A report on the West Layton LDS Ward Sunday School indicated that the Sunday, Nov. 3, 1901 meeting began 25 minutes late. The delay was cause because there were no deacons present to build a fire in the church building. (From the Davis County Clipper.)

WHEN A BISHOP PAID YOUNG MENS' TITHING:
The Bishop of the Layton Utah Second Ward, Wayne H. Flint, thought it so important for all Aaronic Priesthood holders to be a full-tithe payer in the Church, that he paid their tithing for them, if they were unable to do so.
From about 1959-1966 this took place.

However, the young men were charged with responsibility of paying the Bishop back. And, according to the book, "West Layton/Layton 2nd Wards, 1895-1995," "All loans were repaid."



                          A historical marker in West Layton,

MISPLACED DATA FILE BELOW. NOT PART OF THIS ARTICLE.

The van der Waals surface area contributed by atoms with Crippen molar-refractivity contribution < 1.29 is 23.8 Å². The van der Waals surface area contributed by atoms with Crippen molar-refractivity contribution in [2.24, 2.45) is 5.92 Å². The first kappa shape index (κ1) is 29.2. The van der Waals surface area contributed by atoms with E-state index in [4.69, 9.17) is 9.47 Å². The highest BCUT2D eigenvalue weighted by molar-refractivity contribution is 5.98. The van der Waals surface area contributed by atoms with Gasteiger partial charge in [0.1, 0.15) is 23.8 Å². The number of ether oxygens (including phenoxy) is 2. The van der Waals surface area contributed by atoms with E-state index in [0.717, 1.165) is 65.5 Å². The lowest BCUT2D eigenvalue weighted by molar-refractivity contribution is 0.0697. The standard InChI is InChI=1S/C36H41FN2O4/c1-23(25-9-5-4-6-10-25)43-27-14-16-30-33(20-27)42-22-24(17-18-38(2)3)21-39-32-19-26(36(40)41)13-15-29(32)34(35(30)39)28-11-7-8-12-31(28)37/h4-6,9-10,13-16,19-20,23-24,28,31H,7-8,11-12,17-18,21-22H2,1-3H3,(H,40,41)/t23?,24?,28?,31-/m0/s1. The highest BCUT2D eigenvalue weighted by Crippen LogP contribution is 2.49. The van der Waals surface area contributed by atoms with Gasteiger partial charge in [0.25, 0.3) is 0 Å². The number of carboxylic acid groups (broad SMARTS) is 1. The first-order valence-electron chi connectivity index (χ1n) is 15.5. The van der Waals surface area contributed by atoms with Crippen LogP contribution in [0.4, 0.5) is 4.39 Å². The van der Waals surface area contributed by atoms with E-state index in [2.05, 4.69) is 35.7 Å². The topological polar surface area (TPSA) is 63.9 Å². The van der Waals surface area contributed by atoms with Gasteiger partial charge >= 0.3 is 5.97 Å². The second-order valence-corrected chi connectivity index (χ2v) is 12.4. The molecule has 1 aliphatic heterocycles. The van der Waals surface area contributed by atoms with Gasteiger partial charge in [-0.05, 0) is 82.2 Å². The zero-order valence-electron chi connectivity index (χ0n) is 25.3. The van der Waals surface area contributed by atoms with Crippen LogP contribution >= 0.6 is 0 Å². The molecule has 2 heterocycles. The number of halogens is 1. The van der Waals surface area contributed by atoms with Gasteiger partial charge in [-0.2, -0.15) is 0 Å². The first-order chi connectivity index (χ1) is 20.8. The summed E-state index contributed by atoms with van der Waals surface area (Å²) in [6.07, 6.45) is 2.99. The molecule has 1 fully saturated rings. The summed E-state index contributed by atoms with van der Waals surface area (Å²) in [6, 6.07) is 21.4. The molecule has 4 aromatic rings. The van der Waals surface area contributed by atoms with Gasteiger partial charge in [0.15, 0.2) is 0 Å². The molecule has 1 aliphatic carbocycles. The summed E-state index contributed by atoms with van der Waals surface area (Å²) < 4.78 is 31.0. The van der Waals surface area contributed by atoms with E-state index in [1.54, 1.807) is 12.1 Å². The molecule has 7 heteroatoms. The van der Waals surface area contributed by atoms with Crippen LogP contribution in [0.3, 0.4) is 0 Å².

Sunday, August 20, 2017

The Sun shall be Darkened and the Moon be turned into Blood .....

ONE of the most striking and dramatic of scriptural prophecies regarding the last days, before the Second Coming of Jesus Christ, is this:

"And before the day of the Lord shall come, the sun shall be darkened, and the moon be turned into blood, and the stars fall from heaven," Doctrine and Covenants 45:42.

(The same basic scripture also appears in other places, like the New Testament, Matthew 24:29: "Immediately after the tribulation of those days shall the sun be darkened, and the moon shall not give her light, and the stars shall fall from heaven, and the powers of the heavens shall be shaken:")

This prophecy very likely has multiple meanings.

A total eclipse of the sun on Aug. 21, 2017, seems to fulfill a portion of it -- especially given how much media and public attention that this rare event received ...


Plus, the string of events -- a darkened sun, a bloody moon and stars falling could reference a future rogue and sudden series of events that catch the world unaware, like a thief in the night ... In other worlds, not a predictable eclipse of the sun, but more dangerous things.

In addition, through symbolism, the prophecy is surely already being fulfilled in a different sense: